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pub async fn mount_as_scoped(self, server: &MockServer) -> MockGuard

Mount a Mock as scoped on an instance of MockServer.

When using mount, your Mocks will be active until the MockServer is shut down.
When using mount_as_scoped, your Mocks will be active as long as the returned MockGuard is not dropped. When the returned MockGuard is dropped, MockServer will verify that the expectations set on the scoped Mock were verified - if not, it will panic.

mount_as_scoped is the ideal solution when you need a Mock within a test helper but you do not want it to linger around after the end of the function execution.

§Limitations

When expectations of a scoped Mock are not verified, it will trigger a panic - just like a normal Mock. Due to limitations in Rust’s Drop trait, the panic message will not include the filename and the line location where the corresponding MockGuard was dropped - it will point into wiremock’s source code.

This can be an issue when you are using more than one scoped Mock in a single test - which of them panicked?
To improve your debugging experience it is strongly recommended to use Mock::named to assign a unique identifier to your scoped Mocks, which will in turn be referenced in the panic message if their expectations are not met.

§Example:
  • The behaviour of the scoped mock is invisible outside of my_test_helper.
use wiremock::{MockServer, Mock, ResponseTemplate};
use wiremock::matchers::method;

async fn my_test_helper(mock_server: &MockServer) {
    let mock_guard = Mock::given(method("GET"))
        .respond_with(ResponseTemplate::new(200))
        .expect(1)
        .named("my_test_helper GET /")
        .mount_as_scoped(mock_server)
        .await;

    surf::get(&mock_server.uri())
        .await
        .unwrap();

    // `mock_guard` is dropped, expectations are verified!
}

#[async_std::main]
async fn main() {
    // Arrange
    let mock_server = MockServer::start().await;
    my_test_helper(&mock_server).await;

    // Act

    // This would have returned 200 if the `Mock` in
    // `my_test_helper` had not been scoped.
    let status = surf::get(&mock_server.uri())
        .await
        .unwrap()
        .status();
    assert_eq!(status, 404);
}
  • The expectations for the scoped mock are not verified, it panics at the end of my_test_helper.
use wiremock::{MockServer, Mock, ResponseTemplate};
use wiremock::matchers::method;

async fn my_test_helper(mock_server: &MockServer) {
    let mock_guard = Mock::given(method("GET"))
        .respond_with(ResponseTemplate::new(200))
        .expect(1)
        .named("my_test_helper GET /")
        .mount_as_scoped(mock_server)
        .await;
    // `mock_guard` is dropped, expectations are NOT verified!
    // Panic!
}

#[async_std::main]
async fn main() {
    // Arrange
    let mock_server = MockServer::start().await;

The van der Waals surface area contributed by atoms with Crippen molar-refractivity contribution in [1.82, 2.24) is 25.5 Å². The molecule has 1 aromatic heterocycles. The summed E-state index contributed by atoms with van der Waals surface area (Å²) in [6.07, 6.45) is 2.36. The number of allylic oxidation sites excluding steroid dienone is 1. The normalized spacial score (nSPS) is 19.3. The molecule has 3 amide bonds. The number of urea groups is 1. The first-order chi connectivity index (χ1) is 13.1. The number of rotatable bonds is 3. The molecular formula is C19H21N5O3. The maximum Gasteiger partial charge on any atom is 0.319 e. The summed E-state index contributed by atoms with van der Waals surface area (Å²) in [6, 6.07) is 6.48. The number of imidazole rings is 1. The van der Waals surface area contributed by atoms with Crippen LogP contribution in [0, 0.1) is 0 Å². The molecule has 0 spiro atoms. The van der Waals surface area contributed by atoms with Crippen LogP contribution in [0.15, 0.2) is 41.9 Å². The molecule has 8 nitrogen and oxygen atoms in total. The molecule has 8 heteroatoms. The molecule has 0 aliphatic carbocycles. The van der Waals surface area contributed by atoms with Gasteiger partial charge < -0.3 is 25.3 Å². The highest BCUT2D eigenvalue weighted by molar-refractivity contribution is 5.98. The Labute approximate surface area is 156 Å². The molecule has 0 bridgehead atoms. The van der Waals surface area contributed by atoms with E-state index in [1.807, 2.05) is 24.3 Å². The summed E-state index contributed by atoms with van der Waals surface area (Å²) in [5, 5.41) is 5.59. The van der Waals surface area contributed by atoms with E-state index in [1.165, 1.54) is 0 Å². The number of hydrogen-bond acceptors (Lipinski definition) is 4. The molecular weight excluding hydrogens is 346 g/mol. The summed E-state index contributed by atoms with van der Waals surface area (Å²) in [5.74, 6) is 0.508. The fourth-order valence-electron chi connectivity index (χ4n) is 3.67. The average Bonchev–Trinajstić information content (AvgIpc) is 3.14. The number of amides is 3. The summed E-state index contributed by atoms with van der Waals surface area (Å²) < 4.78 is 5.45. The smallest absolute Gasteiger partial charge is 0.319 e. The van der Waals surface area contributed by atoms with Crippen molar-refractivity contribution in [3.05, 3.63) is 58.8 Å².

my_test_helper(&mock_server).await;

    // Act
    let status = surf::get(&mock_server.uri())
        .await
        .unwrap()
        .status();
    assert_eq!(status, 404);
}

Auto Trait Implementations§

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impl !RefUnwindSafe for Mock

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impl Send for Mock

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impl Sync for Mock

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impl Unpin for Mock

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impl !UnwindSafe for Mock

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where T: 'static + ?Sized,

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where T: ?Sized,

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where T: ?Sized,

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fn borrow_mut(&mut self) -> &mut T

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impl<T> From<T> for T

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fn from(t: T) -> T

Returns the argument unchanged.

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impl<T> Instrument for T

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fn instrument(self, span: Span) -> Instrumented<Self>

Instruments this type with the provided [Span], returning an Instrumented wrapper. Read more
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fn in_current_span(self) -> Instrumented<Self>

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impl<T, U> Into<U> for T
where U: From<T>,

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fn into(self) -> U

Calls U::from(self).

That is, this conversion is whatever the implementation of From<T> for U chooses to do.

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impl<T, U> TryFrom<U> for T
where U: Into<T>,

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type Error = Infallible

The type returned in the event of a conversion error.
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where U: TryFrom<T>,

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type Error = <U as TryFrom<T>>::Error

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impl<T> WithSubscriber for T

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fn with_subscriber<S>(self, subscriber: S) -> WithDispatch<Self>
where S: Into<Dispatch>,